Of peace on earth, good-will to men!

Then from each black, accursed mouth
The cannon thundered in the South,

And with the sound

The carols drowned

Of peace on earth, good-will to men!

It was as if an earthquake rent
The hearth-stones of a continent,

And made forlorn

The households born

Of peace on earth, good-will to men!

But Longfellow hears in the bells something more powerful. It is the message of Christmas and the incarnation. The message that justice and peace will finally embrace.

Then pealed the bells more loud and deep:

“God is not dead, nor doth He sleep;

The wrong shall fail, the right prevail

With peace on earth, good will to men.”

Till ringing, singing on its way

The world revolved from night to day,

A voice, a chime, a chant sublime

Of peace on earth, good will to men.

As wars rage in the Middle East, tensions rise in Asia, Africa and even Eastern Europe while the Unholy Trinity of Politicians, Pundits and Preacher rage in conflict over another potential Fiscal Cliff, the Affordable Healthcare Act and other budgetary and social issues it is important not to give in to despair.

As Longfellow so well put in the middle of a terrible Civil War, where his son had been wounded and following the death of his wife “God is not dead, nor doth He sleep; The wrong shall fail, the right prevail With peace on earth, good will to men.”

Peace

Padre Steve+

5 Comments

Filed under christian life, faith, music

5 responses to “I Heard the Bells on Christmas Day: A Prayer and Hope

  1. What a beautiful carol – & such powerful words! Thank you for this reminder about the kind of peace that surpasses all our understanding.

  2. You remind me of the song “Christmas Bells”, the tale of Snoopy in battle with his great foe, the Red Baron:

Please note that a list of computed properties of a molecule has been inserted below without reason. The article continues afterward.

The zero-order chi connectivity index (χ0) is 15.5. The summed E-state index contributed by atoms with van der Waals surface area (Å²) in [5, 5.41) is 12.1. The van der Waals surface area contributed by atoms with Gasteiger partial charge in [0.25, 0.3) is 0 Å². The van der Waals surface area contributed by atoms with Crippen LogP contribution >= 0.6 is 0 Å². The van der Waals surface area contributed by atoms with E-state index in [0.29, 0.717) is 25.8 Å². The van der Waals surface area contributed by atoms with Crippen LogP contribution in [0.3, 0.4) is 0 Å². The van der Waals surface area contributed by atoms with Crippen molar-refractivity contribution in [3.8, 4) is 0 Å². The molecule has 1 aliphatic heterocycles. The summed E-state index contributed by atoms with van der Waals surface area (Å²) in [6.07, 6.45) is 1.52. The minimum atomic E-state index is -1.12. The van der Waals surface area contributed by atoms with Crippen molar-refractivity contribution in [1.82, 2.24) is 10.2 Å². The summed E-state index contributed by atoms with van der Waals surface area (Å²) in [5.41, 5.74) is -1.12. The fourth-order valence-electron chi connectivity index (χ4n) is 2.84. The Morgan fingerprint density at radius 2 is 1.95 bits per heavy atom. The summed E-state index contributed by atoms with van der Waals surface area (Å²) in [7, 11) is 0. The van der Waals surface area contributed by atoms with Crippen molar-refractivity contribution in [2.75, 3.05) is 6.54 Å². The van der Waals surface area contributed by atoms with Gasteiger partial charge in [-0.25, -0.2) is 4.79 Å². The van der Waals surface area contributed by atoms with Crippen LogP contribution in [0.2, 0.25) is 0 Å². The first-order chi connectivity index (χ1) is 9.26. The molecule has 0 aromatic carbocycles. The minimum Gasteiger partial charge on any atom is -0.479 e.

“And the Baron had Snoopy/Dead in his sights.
    “But he didn’t shoot/Well, we’ll never know.
    “Or was it the bells/From the village below?”
    May the Christmas Bells truly ring across the land, and may they ask peace for all the world, and goodwill towards man – and woman – wherever they may be.
    You’re just bound and determined to put me in the spirit, aren’t you? 😉

  3. padresteve

    Reblogged this on Padresteve's World…Musings of a Passionate Moderate and commented:

    Friends of Padre Steve’s World,
    As we approach Christmas I find that sometimes older Christmas Carols can evoke both cognitive and emotional responses to the season in the context of current events. This song, written by Henry Wadsworth Longfellow is such a song. Please take the time to look at the context in which Longfellow wrote the poem from which the song comes. It was written at a time of the loss of his wife and the wounding of his son during the Civil War, or as it was originally called and rightly should still be called the “War of the Slaveholder’s Rebellion.”
    Anyway, have a blessed last Sunday of Advent and please be careful out at the malls and other shopping areas, they can be quite harrowing and stressful as I found out once again today. Peace, Padre Steve+

    • I hope they can hear the bells, throughout north and central Africa, not to mention the Middle East. Regardless of religious faith, peace should be an everyday goal, whether the day be holy, just somebody’s birthday (like the wild party of basement bailing I have planned for tomorrow’s festivities!), or a plain old ordinary day. Let us hope 2014 will bring that peace to so much of this needy globe.
      And may the rest of your weekend be happy, safe, and DRY! 😀

      • padresteve

        That is a fact my friend. I hope that you are doing well and that this Christmas is good for you and your family. Blessings my friend, Steve+